Thursday, June 23, 2011

The Ellensburg sky for the week of 6/25/11

Saturday: Don’t wait until the 4th of July to go to those wimpy firecracker shows. Find the hypergiant star Rho Cassiopeiae. Astronomers think that Rho Cassiopeiae will likely go supernova (explode) in the near future. Of course, for stars, near future might mean today. It might mean 20,000 years from now. Rho Cassiopeiae is in the constellation Cassiopeia the queen. At 11:00 tonight, Cassiopeia looks like the letter “W” about three fists held upright and at arm’s length above the northeast horizon. Rho Cassiopeiae is about a finger’s width to the right of the rightmost star in the “W”. Once you find it you’ll be thinking, “Big deal, I can hardly see it.” Although it is barely visible to the naked eye, it is actually very bright. It is the 20th most luminous star in the sky, a whopping 550,000 times more luminous than the Sun.

Sunday: Jupiter is about a half a fist to the lower right of the Moon at 4:30 a.m. They are low in the eastern sky just ahead of the soon to be rising Sun.

Monday: What you can’t see can’t hurt you… if it does not hit the Earth. An asteroid estimated to be 25-55 feet across will come within 8,000 miles of hitting the Earth this morning at 6:30 a.m. Pacific Daylight Time. This asteroid is too dim to be seen by the naked eye anywhere in the world but will be visible to people with moderate sized telescopes in the far Southern Hemisphere. If an asteroid this size exploded close to the ground due to heating by the atmosphere, it would cause significant damage. Go to for more information.

Tuesday: Mars is less than a half a fist to the lower left of the Moon at 4:30 a.m. You’ll have to look carefully to see Mars in the dawn sky.

Wednesday: The green ring forged for the Green Lantern by the Guardians of the Universe couldn’t save the movie from bad reviews. But the green rings found by NASA’s Spitzer Space Telescope are helping astronomers learn more about “O” type stars, the most massive stars known. Go to for an example of a highly rated green ring.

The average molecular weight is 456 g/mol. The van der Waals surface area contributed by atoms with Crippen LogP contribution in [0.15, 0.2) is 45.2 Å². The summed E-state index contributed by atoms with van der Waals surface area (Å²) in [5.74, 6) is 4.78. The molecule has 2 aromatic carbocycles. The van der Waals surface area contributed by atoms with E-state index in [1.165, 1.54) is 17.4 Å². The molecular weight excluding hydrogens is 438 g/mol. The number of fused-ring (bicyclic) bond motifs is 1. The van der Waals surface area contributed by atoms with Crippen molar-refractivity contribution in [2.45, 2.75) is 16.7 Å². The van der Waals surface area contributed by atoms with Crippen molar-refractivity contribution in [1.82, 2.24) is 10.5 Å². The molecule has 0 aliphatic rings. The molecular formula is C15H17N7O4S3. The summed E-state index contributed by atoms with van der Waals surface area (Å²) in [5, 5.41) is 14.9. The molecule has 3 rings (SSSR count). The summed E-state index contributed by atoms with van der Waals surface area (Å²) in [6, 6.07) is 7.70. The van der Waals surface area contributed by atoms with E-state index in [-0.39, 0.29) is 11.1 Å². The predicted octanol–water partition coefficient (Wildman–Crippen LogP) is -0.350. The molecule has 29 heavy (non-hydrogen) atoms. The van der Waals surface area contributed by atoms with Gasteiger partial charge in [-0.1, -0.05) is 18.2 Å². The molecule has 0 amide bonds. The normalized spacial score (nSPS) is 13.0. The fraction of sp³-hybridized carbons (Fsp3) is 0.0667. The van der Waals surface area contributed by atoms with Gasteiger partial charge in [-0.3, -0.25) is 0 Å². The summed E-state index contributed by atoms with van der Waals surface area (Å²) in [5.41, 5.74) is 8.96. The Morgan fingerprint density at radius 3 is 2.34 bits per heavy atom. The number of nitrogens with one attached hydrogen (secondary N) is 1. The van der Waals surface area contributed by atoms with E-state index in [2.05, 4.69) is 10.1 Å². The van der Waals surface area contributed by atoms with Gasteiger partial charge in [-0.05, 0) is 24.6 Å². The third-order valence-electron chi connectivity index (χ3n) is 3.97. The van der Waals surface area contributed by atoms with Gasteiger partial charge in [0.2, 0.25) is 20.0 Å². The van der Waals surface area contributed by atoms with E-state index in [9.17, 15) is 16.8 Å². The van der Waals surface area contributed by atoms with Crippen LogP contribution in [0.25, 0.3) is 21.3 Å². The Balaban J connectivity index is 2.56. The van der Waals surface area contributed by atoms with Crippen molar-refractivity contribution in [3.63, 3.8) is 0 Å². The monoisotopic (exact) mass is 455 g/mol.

Thursday: The constellation Cepheus the king (husband of Cassiopeia the queen) is about four fists above the northeast horizon at 11 pm. Cepheus is about one and a half fists above Cassiopeia. Cepheus looks like a house on its side with the roof peak pointing towards the west. Cassiopeia and Cepheus revolve around the North Star every night like a happy couple going through life together.

Friday: At the beginning of the June, I wrote about Mizar. Now that it is the beginning of July, I need to warn you not to confuse Mizar with its rhyming brother Izar in the constellation Bootes. Izar is also a binary star with about the same apparent brightness. And both were featured in different episodes of Star Trek. Izar was featured in the Star Trek episode “Whom Gods Destroy” from the original series. It is the base of Fleet Captain Garth, a former big shot in the federation and one of Kirk’s heroes before he went insane. Garth kidnaps Kirk and Spock before eventually being out smarted. Mizar doesn’t play as big a role in its episode. It is the star of the home world of one of the alien species in The Next Generation episode “Allegiance”. Izar is one fist above the bright star Arcturus and seven fists above the south horizon at 10 p.m. Mizar is seven fists above the northwest horizon at this time.

The positional information in this column about stars and planets is typically accurate for the entire week.

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